The flags of the United States of America and the former Soviet Union
The Cold War is perceived by at least a few historians as a simpler time compared to today’s confusing and chaotic Gordian knot of post 9-11 global tumult. Similar to a game of chess, the world was divided in half by two superpowers, the United States of America, and the Soviet Union from roughly 1946 until 1991. Each country had (and still has, albeit smaller) an arsenal of thermonuclear weapons locked, loaded, and aimed at each other with a combined size that assures for mutual destruction, but ironically it was this mutually assured destruction that probably kept the leaders of each superpower from initiating their launch codes during politically fraught events like the Cuban Missile Crisis.
In addition to the huge nuclear arsenals, each superpower had their own set of allies situated all over the globe. The US had the Western European countries (many of them members of NATO) and the USSR had the Eastern European countries, known as the Warsaw Pact. Each superpower was led by (mostly) smart historic figures with, at the very least, a modicum of common sense. Sure, there were a few odd anomalies – the mass-murderer Stalin comes to mind, as well as Khrushchev, and Nixon. And it wasn’t a precarious detente the world over. There were a series of mystifying and atrocious blood baths that killed millions of people on the Korean peninsula, Vietnam, Cambodia, much of the Middle East, Africa, and Central and South America from the end of World War II and on.
I have an old and creaky memory of participating in a duck and cover drill that was orchestrated over the PA system by our principal, Mr. Baron at Dresden Elementary School. It was 1976, our country’s bicentennial year, and by this time these drills were considered archaic relics from the 1950s and 60s. Many of us sixth graders thought that crouching under our desks was silly, which was fostered in part by our teacher, Mr. Miracola who smirked and rolled his eyes through the whole thing. Perhaps there was some global crisis that motivated Mr. Baron to initiate the drill, or maybe it was a directive ordered by the Superintendent of Schools. Who knows? The reasons for the drill are probably lost to the ages, or stashed in some filing cabinet in the basement of Utica Community Schools.
But this memory pales in comparison to something that happened ten years later in 1986 while I was in the Army and stationed in what was then West Germany. Had a diabolic plan not been inadvertently thwarted I would more than likely not be alive today.
Azbill Barracks in Rüsselsheim, West Germany. Photo credit: Kristen Blake-Awe
I was stationed at a small transportation unit that was located (oddly) in a suburban neighborhood of a small town with a large automobile factory as its primary employer. There was a high school next door, a large sports facility behind the motor pool, and train tracks that ran behind the barracks. To say that our army post stuck out like a sore thumb in this otherwise idyllic setting is an understatement. A small down town (with a couple of bars popular with the GIs) was a short walk away, as was the train station from where the cities of Mainz, Wiesbaden, and Frankfurt could be reached within a half hour. There were perhaps 250 soldiers, give or take, most of whom drove OD-green semi-trucks all over West Germany, all overseen by a dozen or so transportation corps officers. It was a well-run outfit under the command of an extraordinary battalion commander and command sergeant major, both of whom served our country with honor and distinction in combat.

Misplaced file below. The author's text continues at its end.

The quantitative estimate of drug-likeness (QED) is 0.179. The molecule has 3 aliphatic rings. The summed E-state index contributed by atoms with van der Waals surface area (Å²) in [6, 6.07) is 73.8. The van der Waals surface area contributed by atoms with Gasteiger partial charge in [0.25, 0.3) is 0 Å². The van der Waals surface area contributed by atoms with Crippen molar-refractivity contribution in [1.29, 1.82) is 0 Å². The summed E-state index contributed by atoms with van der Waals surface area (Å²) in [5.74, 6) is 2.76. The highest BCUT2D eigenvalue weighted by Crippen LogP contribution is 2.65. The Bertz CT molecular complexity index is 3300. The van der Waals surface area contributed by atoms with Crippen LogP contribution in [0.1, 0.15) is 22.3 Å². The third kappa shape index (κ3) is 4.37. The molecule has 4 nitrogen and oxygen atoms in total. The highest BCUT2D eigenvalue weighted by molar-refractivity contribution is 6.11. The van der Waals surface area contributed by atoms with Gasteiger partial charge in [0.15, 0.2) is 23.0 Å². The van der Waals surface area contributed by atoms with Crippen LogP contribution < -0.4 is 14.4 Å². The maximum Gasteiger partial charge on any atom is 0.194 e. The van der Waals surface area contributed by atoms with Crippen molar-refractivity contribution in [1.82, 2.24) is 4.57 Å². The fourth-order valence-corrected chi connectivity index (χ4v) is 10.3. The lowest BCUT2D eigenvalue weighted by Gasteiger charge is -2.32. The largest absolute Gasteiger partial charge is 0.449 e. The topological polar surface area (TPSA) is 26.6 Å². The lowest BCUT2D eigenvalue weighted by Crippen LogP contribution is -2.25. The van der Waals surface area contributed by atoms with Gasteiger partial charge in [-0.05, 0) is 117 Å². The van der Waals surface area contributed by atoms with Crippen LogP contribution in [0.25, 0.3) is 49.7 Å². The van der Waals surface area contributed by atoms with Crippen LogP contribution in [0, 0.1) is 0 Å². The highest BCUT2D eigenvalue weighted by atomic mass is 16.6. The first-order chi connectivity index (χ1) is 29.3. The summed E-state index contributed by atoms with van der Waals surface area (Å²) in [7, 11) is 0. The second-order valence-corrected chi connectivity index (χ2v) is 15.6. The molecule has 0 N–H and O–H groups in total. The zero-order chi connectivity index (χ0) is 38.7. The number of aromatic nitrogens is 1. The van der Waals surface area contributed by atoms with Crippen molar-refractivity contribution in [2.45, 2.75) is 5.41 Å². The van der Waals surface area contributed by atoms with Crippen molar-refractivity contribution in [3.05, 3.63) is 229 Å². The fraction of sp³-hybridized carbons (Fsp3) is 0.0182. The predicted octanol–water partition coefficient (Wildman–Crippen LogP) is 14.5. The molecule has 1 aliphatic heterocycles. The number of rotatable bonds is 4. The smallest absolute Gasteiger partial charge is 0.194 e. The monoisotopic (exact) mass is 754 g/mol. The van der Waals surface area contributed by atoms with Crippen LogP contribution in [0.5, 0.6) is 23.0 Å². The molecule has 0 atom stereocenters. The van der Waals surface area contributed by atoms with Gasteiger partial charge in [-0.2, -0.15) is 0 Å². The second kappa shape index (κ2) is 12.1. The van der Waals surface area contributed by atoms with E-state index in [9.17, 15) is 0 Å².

Unlike 90% of the soldiers stationed at our small post, I was not a truck driver. I was in the signal corps and trained as a radio-teletype operator. This was mostly a field occupation, and my primary responsibility was to set up and operate a mobile communications facility, but our unit rarely went on field exercises so I worked in battalion security, known in army parlance as the S-2. My office was a small, vault-like room in the basement of battalion headquarters with a door that could only be opened by dialing a combination lock. This was where the classified documents were kept. I was a clerk, and a classified document custodian. One of my most important duties was to give security briefings to all the new arrivals, both officers and enlisted personnel. I briefed them on issues that pertained to personal security; I reiterated that we were serving in a foreign country and that it was easy to become complacent about personal security, telling them to never be predictable in their daily movements, to take different routes to and from the post. To not talk about their occupations as truck drivers, to never discuss their destinations with anyone, to never reveal the items they were hauling hidden under the tarps of their trailers, and to immediately report any sightings of Soviet Military Liaison Mission vehicles moving in and around their trucks or convoys. Some aspects of my job made me feel like a secret agent – pretty cool for a guy a couple years out of high school! I was known as the security guy, but did I practice what I preached when it came to not being predictable in my daily movements? In a word… no.
RAF wanted poster, circa 1970s
One of the reasons that we urged unpredictability was because of a terrorist organization known as the Baader-Meinhof Gang, later known as the Rote Armee Fraction, or RAF. This was a far-left terrorist organization that had affiliations with, and was supported in part by East Germany’s Stasi, or secret police. The RAF was formed in 1970 and was responsible for a large number of sensational terrorist attacks on German CEOs, Bankers, and the US Armed Forces stationed in West Germany. There were wanted posters of RAF terrorists on the bulletin boards of every army and air force base in West Germany, and the black and white photographs on these posters were old, grainy, and of poor quality. Some of the terrorists pictured on these posters actually looked more like raggedy college students coming off a three day drunken bender. But they were dangerous and would not hesitate to kill for their cause. In 1985 in nearby Wiesbaden, a US Army Specialist was lured from a nightclub and driven to the nearby Taunus forest where he was shot in the head. The next day his military ID was used by the RAF to gain entry onto Rhein-Main Air Base where a car bomb was detonated in front of the base commander’s office. Two air force personnel were killed in this explosion.